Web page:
Seven students in the Prisic lab are recipients of UROP (Undergraduate Research Opportunities Program) at University of Hawaiʻi awards. Dr. Sladjana Prisic, a Department of Microbiology assistant professor, praises the program: “UROP gives so much more than money for reagents and stipends, it provides the structure, i.e., students need to write a proposal, send reports, deal with their budget, and present their work at the end of the study. Most importantly, students get highly motivated when their projects are seen as worth being funded.” Dr. Prisic hopes that the program will expand to provide more research opportunities for students and encourage more faculty to open their labs for UROP students. Two of these UROP awardees had positive experiences that they have shared.

Janey Guo, a May ‘17 graduate, had this to say “My research experience in Dr. Prisic's lab was overall very rewarding. It was a great opportunity to apply what I learned in my science classes to real experiments. As for future plans, I will be attending the University of Washington School of Pharmacy this September.”
Sasha Canovali, a major in Molecular Cell Biology and Fall ’17 graduate, said this “I am so grateful for the opportunity to work in the Prisic lab here at UH Manoa. I have been able to use the resources as well as funding from UROP to conduct research. The work is challenging, but the experience is worth it. I plan to use the experience I've gained here in a career as a medical technologist.”

A bridge between teaching and research

Dr. Prisic teaches Biology of Microorganisms and the associated lab, the core course with almost 200 students and eight lab sections. Although the effort that goes into organizing experiments for such large number of students is well worth it, considering that students get training in basic microbiology techniques, “doing research is quite different experience from lab courses and all science majors should have an opportunity to do “real” experiments”, says Dr. Prisic.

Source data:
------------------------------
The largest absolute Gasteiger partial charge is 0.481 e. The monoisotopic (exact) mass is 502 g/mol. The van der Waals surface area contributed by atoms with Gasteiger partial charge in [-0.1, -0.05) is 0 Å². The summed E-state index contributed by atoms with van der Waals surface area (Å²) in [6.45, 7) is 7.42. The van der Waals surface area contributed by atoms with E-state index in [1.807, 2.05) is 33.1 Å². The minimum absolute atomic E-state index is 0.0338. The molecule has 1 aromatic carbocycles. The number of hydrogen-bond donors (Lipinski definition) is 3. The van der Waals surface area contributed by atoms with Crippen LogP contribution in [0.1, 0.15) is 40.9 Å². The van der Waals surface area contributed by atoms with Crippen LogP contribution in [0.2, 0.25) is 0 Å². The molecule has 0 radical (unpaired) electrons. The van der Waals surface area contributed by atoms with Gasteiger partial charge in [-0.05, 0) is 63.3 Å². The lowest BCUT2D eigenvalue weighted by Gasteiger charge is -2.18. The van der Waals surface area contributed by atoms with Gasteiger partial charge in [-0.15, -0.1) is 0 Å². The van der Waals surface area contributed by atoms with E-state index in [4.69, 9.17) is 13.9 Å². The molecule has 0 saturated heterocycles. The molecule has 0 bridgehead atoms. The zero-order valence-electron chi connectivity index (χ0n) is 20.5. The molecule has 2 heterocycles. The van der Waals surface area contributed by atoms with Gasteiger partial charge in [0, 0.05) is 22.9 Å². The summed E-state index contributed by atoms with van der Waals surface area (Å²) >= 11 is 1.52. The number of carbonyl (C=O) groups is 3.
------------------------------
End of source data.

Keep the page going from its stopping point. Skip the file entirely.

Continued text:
Undergraduate students at UH strive to improve tuberculosis therapy and save lives

Dr. Prisic, has been building a strong research group since she joined University of Hawaiʻi at Mānoa in fall 2014. Last year, she received a $390,000 grant from National Institutes of Health (NIH) to study alternative ribosomal proteins from Mycobacterium tuberculosis, the causative agent of tuberculosis (TB), and this year another $50,000 grant from the Leahi Fund from the Hawaiʻi Community Foundation to study TB biomarkers. “From the description of our research, you may think that my group is not undergraduate-friendly, but you would be wrong”, said Dr. Prisic. Indeed, since opening the doors of her laboratory in October 2014, 19 undergraduate students have worked on various projects in Dr. Prisic’s lab.

Research and undergraduate training are synergistic

Considering that undergraduate students cannot work with pathogens such as M. tuberculosis, Dr. Prisic had to find suitable projects for them. Luckily, ribosomes studied in Prisic group are essential for survival of all organisms and similar regulatory mechanisms can be studied in non-pathogenic model organisms, such as Mycobacterium smegmatis and Bacillus subtilis. In that way, students work with safe organisms and are still a part of a larger goal, i.e., finding new anti-TB treatments and save millions of lives in the future. Dr. Celeste Yergin, postdoctoral fellow, and two graduate students, Allexa Dow and Brandi Antonio in Prisic lab, wholeheartedly supervise and train undergraduate students how to, for example, purify proteins, or make mutants in bacteria. This effort is enormous, as at one point Prisic lab had ten undergraduate students to manage. However, by creating an atmosphere of responsibility and interdependence, Dr. Prisic has achieved the sense of unity in her group. Dr. Prisic asserts: “Undergraduate students bring positive energy to the lab and they have expanded and improved our research.”